1. Define culture.
2. Define sub and countercultures
Culture is a complicated word to define, as there are at least six common ways that culture is used in the United States. For the purposes of exploring the communicative aspects of culture, we will define culture as the ongoing negotiation of learned and patterned beliefs, attitudes, values, and behaviors. Unpacking the definition, we can see that culture shouldn’t be conceptualized as stable and unchanging. Culture is “negotiated,” and as we will learn later in this chapter, culture is dynamic, and cultural changes can be traced and analyzed to better understand why our society is the way it is. The definition also points out that culture is learned, which accounts for the importance of socializing institutions like family, school, peers, and the media. Culture is patterned in that there are recognizable widespread similarities among people within a cultural group. There is also deviation from and resistance to those patterns by individuals and subgroups within a culture, which is why cultural patterns change over time. Last, the definition acknowledges that culture influences our beliefs about what is true and false, our attitudes including our likes and dislikes, our values regarding what is right and wrong, and our behaviors. It is from these cultural influences that our identities are formed.
A more simplistic term to understand by Lustig and Koester (2018) would be culture is a “learned set of shared interpretations about beliefs, values, norms and social practices, which affects the behaviors of a relatively large group of people.”[i]
The first, and perhaps most crucial, elements of culture we will discuss are its values and beliefs. Values are a culture’s standard for discerning what is good and just in society. Values are deeply embedded and critical for transmitting and teaching a culture’s beliefs. Beliefs are the tenets or convictions that people hold to be true. Individuals in a society have specific beliefs, but they also share collective values. To illustrate the difference, Americans commonly believe in the American Dream—that anyone who works hard enough will be successful and wealthy. Underlying this belief is the American value that wealth is good and important.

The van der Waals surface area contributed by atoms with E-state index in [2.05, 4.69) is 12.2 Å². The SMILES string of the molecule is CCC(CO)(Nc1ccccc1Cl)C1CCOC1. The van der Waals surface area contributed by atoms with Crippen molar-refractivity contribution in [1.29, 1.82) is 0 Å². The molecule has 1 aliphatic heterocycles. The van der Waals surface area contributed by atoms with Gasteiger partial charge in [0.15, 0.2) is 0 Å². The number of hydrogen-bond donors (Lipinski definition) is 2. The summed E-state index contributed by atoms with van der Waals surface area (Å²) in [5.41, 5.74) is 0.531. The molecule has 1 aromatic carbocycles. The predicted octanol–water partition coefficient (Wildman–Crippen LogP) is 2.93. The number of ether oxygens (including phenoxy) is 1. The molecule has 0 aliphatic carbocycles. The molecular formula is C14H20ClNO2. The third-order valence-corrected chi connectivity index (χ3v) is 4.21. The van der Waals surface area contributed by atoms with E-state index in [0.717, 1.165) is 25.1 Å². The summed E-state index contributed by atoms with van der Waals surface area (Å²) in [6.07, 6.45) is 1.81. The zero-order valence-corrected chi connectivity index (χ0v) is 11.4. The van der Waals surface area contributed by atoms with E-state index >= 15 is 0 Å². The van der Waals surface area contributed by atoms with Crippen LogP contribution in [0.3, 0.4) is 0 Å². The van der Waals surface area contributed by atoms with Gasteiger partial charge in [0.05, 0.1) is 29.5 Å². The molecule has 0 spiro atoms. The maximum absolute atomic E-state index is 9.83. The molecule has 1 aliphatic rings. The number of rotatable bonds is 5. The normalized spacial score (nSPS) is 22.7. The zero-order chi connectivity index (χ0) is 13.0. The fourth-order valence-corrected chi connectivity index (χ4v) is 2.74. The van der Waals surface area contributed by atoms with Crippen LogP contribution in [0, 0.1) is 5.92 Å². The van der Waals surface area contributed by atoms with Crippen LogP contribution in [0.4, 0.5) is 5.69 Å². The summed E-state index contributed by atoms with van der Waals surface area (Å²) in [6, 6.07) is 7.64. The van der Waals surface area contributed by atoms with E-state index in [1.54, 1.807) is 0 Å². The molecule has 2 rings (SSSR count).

Values help shape a society by suggesting what is good and bad, beautiful and ugly, sought or avoided. Consider the value that the United States places upon youth. Children represent innocence and purity, while a youthful adult appearance signifies sexuality. Shaped by this value, individuals spend millions of dollars each year on cosmetic products and surgeries to look young and beautiful. The United States also has an individualistic culture, meaning people place a high value on individuality and independence. In contrast, many other cultures are collectivist, meaning the welfare of the group and group relationships are a primary value.
Living up to a culture’s values can be difficult. It’s easy to value good health, but it’s hard to quit smoking. Marital monogamy is valued, but many spouses engage in infidelity. Cultural diversity and equal opportunities for all people are valued in the United States, yet the country’s highest political offices have been dominated by white men.
Values often suggest how people should behave, but they don’t accurately reflect how people do behave. Values portray an ideal culture, the standards society would like to embrace and live up to. But ideal culture differs from real culture, the way society actually is, based on what occurs and exists. In an ideal culture, there would be no traffic accidents, murders, poverty, or racial tension. But in real culture, police officers, lawmakers, educators, and social workers constantly strive to prevent or repair those accidents, crimes, and injustices. American teenagers are encouraged to value celibacy. However, the number of unplanned pregnancies among teens reveals that not only is the ideal hard to live up to, but the value alone is not enough to spare teenagers the potential consequences of having sex.